2000 Ferrari 360 Modena 6-speed Manual-carbon-daytona-scuderia on 2040-cars
Villa Park, California, United States
The epitome of all Ferrari 360 Modenas ! This is a real gentlemans car. This is a Titanium on Bordeaux Ferrari 360 Modena Coupe equipped with the highly desirable 6-Speed Manual gearbox.
-Factory options include: Titanium Gray Paint over deep Bordeaux Red, two tone leather interior. Scuderia Fender Shields. Challenge Grill. Daytona Seats. 6-Speed Manual Transmission.
-Upgrades Include: 3M Clear Bra. Capristo Exhaust System. Carbon Fiber Engine Bay.
Shown at Pebble Beach Car Week over the past few years. This car makes an amazing presence with its fantastic color combination. Recent major service completed (new clutch, belts, fluids, brakes etc) & always serviced by AutoSport International / GMG in Orange County CA. ONLY 18,800 miles. Not a ding, dent or scratch. An absolutely fantastic example. Available for sale by owner. 1-949-307-4874
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Auto Services in California
Yes Auto Glass ★★★★★
White Oaks Auto Repair ★★★★★
Warner Transmissions ★★★★★
Auto blogWed, 18 Dec 2013
Statements made by Ferrari president Luca di Montezemolo may indicate that the Italian brand could return to a form of racing it's been absent from for 40 years - prototype racing. That's right, LMP1 could see a factory Ferrari team for the first time since 1973, if a report from ESPN F1 is to be believed.
"We have won with the 458 GTE, but I also quite like the idea of racing at Le Mans in the highest category: who knows, maybe one day we can return and win, say thanks and come home," Montezemolo said. "Maybe we should give it some consideration..."
These seemingly idle, off-hand comments might not hold much water, were rumors about Ferrari's return to prototype racing not swirling as recently as August. There's also the fact that the upcoming, 1.6-liter, turbocharged V6 being used for Formula One complies with the Automobile Club de l'Ouest's own LMP1 regulations, according to ESPN. Finally, Ferrari returning to Le Mans might also explain this video of a camouflaged Ferrari LaFerrari testing a new turbocharged engine, which we showed you a few weeks back. There's a fair chance that what we're actually seeing in that video are the early stages of a new Ferrari prototype testing.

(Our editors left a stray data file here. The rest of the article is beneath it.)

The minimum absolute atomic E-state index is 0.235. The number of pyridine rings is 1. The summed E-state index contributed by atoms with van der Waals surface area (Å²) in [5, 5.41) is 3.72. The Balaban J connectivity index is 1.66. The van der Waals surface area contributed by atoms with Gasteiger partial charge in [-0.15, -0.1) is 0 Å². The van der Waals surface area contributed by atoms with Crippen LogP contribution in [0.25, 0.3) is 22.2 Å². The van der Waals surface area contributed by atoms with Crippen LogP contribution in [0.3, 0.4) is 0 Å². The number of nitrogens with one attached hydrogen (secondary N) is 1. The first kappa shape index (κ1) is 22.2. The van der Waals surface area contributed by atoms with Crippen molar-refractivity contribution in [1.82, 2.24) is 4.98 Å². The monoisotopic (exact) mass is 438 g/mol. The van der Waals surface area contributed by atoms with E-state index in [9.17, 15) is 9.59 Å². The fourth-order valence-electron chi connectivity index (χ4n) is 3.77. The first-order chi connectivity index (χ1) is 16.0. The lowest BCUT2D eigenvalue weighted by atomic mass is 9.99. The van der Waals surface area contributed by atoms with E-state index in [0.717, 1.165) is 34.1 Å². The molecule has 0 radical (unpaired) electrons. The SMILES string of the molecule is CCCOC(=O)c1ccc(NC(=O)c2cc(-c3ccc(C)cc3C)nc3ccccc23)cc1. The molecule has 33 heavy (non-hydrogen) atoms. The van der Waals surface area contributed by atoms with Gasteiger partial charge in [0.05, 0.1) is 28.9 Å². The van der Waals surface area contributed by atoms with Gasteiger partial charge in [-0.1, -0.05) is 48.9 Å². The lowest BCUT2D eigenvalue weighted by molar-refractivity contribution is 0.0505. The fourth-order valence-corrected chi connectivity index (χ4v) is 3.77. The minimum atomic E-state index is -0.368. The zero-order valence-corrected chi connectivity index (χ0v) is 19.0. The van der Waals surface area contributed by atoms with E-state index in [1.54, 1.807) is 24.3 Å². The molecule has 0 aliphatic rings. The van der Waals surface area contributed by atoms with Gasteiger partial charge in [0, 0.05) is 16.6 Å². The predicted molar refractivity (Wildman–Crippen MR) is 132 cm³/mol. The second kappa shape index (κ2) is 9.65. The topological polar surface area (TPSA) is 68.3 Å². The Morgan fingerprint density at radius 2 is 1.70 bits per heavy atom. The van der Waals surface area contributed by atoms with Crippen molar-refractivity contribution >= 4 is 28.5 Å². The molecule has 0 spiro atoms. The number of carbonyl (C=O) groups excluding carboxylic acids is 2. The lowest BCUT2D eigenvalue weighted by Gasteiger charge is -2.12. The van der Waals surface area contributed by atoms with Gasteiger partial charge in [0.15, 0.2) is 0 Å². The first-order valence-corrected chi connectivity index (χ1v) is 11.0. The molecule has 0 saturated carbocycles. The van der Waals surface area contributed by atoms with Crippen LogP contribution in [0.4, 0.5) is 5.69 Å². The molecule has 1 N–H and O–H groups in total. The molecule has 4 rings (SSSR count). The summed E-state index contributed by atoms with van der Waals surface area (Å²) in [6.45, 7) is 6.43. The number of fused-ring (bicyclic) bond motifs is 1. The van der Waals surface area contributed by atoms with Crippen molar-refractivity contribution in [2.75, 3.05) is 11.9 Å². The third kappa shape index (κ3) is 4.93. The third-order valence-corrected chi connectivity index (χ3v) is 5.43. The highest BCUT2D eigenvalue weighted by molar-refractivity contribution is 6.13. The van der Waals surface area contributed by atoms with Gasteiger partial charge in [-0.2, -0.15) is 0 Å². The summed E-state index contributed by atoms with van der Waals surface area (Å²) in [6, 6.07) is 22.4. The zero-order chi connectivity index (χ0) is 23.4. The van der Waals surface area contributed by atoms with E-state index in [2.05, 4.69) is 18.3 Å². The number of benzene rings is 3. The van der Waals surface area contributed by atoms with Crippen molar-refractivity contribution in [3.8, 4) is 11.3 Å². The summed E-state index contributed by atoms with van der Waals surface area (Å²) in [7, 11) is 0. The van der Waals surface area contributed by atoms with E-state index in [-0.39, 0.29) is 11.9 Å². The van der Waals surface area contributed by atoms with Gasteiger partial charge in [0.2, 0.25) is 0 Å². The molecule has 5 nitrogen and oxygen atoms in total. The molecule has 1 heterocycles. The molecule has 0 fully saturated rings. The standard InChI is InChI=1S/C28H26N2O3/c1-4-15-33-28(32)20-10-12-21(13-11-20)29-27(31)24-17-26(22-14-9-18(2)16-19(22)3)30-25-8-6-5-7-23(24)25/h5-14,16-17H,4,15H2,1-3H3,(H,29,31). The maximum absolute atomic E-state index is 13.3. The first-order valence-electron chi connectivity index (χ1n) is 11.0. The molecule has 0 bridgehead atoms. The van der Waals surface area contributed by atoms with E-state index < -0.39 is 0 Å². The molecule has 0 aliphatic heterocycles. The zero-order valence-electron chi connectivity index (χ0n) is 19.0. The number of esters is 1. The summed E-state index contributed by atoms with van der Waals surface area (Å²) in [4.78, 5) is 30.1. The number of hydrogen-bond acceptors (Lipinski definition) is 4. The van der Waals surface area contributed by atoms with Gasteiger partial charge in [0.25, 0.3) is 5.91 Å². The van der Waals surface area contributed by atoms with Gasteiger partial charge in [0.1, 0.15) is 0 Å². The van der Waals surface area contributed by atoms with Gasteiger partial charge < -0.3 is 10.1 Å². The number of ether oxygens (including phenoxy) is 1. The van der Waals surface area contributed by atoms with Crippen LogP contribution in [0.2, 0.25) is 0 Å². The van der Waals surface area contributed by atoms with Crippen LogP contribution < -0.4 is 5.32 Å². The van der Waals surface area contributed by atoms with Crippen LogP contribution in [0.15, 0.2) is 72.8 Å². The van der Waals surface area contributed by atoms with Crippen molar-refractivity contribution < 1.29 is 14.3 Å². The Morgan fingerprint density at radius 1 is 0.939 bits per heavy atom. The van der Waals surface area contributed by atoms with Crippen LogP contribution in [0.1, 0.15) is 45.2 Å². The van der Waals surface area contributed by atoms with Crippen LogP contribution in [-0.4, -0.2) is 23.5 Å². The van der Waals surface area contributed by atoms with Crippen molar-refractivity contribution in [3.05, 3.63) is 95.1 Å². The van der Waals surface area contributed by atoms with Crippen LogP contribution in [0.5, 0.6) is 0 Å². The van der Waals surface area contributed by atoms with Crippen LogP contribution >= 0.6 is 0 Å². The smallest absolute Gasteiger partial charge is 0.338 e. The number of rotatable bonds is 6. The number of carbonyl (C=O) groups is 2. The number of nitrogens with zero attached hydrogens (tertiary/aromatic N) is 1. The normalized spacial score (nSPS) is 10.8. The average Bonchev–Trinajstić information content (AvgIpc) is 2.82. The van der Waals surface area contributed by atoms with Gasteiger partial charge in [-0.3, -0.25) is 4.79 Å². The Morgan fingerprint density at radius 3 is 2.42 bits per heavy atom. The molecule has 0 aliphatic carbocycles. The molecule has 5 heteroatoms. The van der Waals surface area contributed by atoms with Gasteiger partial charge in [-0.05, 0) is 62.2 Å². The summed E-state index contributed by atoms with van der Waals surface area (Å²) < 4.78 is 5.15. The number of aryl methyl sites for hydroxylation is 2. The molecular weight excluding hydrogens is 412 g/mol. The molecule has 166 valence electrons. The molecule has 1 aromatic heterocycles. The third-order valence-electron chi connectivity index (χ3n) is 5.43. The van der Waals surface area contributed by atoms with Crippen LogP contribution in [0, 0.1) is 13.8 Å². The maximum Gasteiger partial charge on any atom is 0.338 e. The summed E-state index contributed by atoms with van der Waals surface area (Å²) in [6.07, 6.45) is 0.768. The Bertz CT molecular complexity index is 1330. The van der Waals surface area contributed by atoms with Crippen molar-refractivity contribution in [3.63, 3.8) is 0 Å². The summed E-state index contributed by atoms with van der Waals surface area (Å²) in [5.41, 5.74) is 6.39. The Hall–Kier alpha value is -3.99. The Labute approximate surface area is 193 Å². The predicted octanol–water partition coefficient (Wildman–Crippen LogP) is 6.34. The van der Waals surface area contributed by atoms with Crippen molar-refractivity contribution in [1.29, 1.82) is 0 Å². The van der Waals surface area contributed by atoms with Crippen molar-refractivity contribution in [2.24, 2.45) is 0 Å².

Automobiles keep getting more and more advanced, with computers playing an ever-increasingly vital role in their operation. But some things remain the same. Despite more advanced (if not necessarily better) technologies available, we still burn fossils to fuel our engines, we still check what's behind us in actual mirrors and (with few exceptions) we still turn a steering wheel mechanically connected to the front wheels to change directions. But that doesn't mean automakers aren't working at new solutions.
We've sampled electric steering systems developed by Japanese automakers like Honda and Infiniti that disconnect the front wheels from the steering column, but while those systems may be the way of the future, they leave the driver feeling physically disconnected from the road. Ferrari, however, has a different idea.
Instead of either relying completely on a traditional system or replacing it with an entirely digital one, Ferrari appears to have found a sweet spot in the middle. According to a patent filing obtained by Evo, Ferrari is developing a system that still uses a direct mechanical steering linkage, but enhances it through the use of software that corrects for certain inconsistencies.
In case you haven't been paying attention, it's "Big Money Week" on the long-running The Price Is Right televised game show. In a nutshell, it means that more than a million dollars in cash and prizes are up for grabs for those lucky enough to "come on down," play some games and correctly guess product retail prices.
Moments after opening the show Thursday, host Drew Carey broke the unexpected news. "Today you are going to see the single-most-expensive prize in the history of the daytime Price is Right," he boasted before the curtains were pulled back to review a brand-new Ferrari 458 Italia Spider.
To win the car, the contestant had to play "Three Strikes" - blindly pulling numbers out of a bag and putting them in the correct price sequence before grabbing three dreaded red strikes. As expected, your typical The Price Is Right contestant is about as familiar with today's retail Ferrari pricing as they are with fractional jet ownership. We won't spoil the fun of whether or not a lucky contestant gets to drive the $285,716 exotic home (and pay a midsize sedan's worth of taxes), but feel free to speed ahead to about the three-minute mark on the video below to watch the reveal.